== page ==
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Transits

A transit is what happens when a celestial body appears to move across the face of another. Examples are a planet moving across the face of a star or a moon moving across the face of the planet it is orbiting.

If a celestial body completely or mostly obscures the other object it is moving in front of it is called an occultation. Solar and lunar eclipses are types of occultation.

From Earth the only planets that can be seen transitting the Sun are Mercury and Venus. Transits of Venus are particularly notable because they happen very infrequently and are quite impressive – Venus appears as an easy to see disc. When Mercury transits it's visible as just a very small dot on the face of the Sun.

Transits of Venus occur in pairs eight years apart, with two pairs every 243 years, spaced at 121.5 years and 105.5 years. The latest pair was in 2004 (not visible from New Zealand) and 2012 (visible in New Zealand – see below). The previous pair were in 1874 and 1882. The next pair of transits will be in 2117 and 2125.

Transits of Mercury are much more common than transits of Venus, and for the last several hundred years have always occurred in May and November. The next Transit of Mercury will occur in 2016 – a partial transit viewed from New Zealand.

History

After observing the transit of Venus from Tahiti in June 1769, Captain James Cook proceeded to New Zealand (which had not been visited by Europeans since Abel Tasman in 1642), which he reached in October.

In November 1769 Captain Cook observed a transit of Mercury from Mercury Bay on the eastern coast of the Coromandel Peninsula. It was because of this transit that people realised that Mercury has no atmosphere.

Safety while viewing transits of the Sun

Do not look at the Sun directly – it can cause permanent eye damage.

Do not look at the Sun through exposed photographic black and white film – it doesn't block all the UV light.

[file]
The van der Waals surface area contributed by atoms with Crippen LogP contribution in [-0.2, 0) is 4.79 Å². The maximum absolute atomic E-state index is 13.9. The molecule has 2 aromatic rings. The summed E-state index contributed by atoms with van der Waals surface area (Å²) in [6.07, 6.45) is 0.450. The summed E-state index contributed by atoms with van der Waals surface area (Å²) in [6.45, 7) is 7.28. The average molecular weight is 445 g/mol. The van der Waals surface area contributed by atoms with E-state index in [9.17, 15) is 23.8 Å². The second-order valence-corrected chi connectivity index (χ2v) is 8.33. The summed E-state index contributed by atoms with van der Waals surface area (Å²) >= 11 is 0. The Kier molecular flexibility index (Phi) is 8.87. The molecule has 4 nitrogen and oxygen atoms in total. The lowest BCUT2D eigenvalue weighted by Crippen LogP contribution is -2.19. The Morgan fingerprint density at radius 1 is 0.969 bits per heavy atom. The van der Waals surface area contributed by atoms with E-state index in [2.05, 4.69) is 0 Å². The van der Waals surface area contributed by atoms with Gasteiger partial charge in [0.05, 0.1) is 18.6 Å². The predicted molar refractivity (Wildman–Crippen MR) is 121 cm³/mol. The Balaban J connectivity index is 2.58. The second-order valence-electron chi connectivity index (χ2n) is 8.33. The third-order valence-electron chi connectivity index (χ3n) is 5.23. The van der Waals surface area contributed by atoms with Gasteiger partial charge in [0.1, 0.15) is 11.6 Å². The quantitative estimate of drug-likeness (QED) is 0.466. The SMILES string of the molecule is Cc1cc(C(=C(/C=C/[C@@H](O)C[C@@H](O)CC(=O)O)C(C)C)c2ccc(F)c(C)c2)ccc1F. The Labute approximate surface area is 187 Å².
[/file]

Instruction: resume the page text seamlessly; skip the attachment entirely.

Do not look at the Sun through a telescope or binoculars without a proper solar filter(s) attached to the front end – it can cause instant blindness.

Viewing is possible using a pair of binoculars or pinhole to project an image of the Sun onto a screen (eg, a piece of paper, a white wall, etc). Alternatively, use a "reflected pinhole", where a 5mm "pinhole" on a mirror is reflected into a dark room.

Solar viewing glasses can also be bought from observatories but these should not be used for extended viewing and of course do not provide any magnification.

6 June 2012 Transit of Venus

On Wednesday, 6 June 2012, a transit of Venus was visible from New Zealand, although the weather wasn't very good in most parts of the country.

Venus appeared as a small black disc moving in front of the much larger disc of the Sun. In Auckland it started at 10:15am and was finished by 4:44pm.

When Venus transits the Sun it moves across the face of the Sun in a straight line, but because of Earth's rotation it appeared to move in a curve as this diagram from the Royal Astronomical Society of New Zealand shows.

See www.rasnz.org.nz/2012Transit/Venus2012.html for more information.

I took some photographs near the start of the transit when I could in clear breaks and before the clouds closed in completely, although I was also able to catch a brief glimpse a bit over an hour before the end of the transit. The sun was quite active at the time, so sunspots were also visible.

To take the photographs I mounted a pair of binoculars on a tripod with a bungie cord and projected an image of the Sun onto a sheet of white plastic a couple of metres away. The projected image was upside down and the plastic sheet wasn't as clean or scratch free as it could have been. A large plain white piece of paper would be better. Drawing the curtains mostly closed provided a reasonably dark viewing environment.

10:25 am – Venus showing as a bite out of the edge of the Sun.

10:34am – Venus fully in front of the Sun, still visible through the clouds. The image was coming and going a bit because of the clouds. I may have been getting some black drop effect here – also observed by Captain James Cook in 1769.

10:35pm – Venus and the Sun clear of clouds again. Tripod visible at bottom left, aimed through a crack in the curtains.

11:07am – Venus making its way across the face of the Sun.

In my last sighting at around 3:35pm Venus was more to the left and a little further from the edge than the last photo above shows. It was on it's way out again, and exactly where predicted.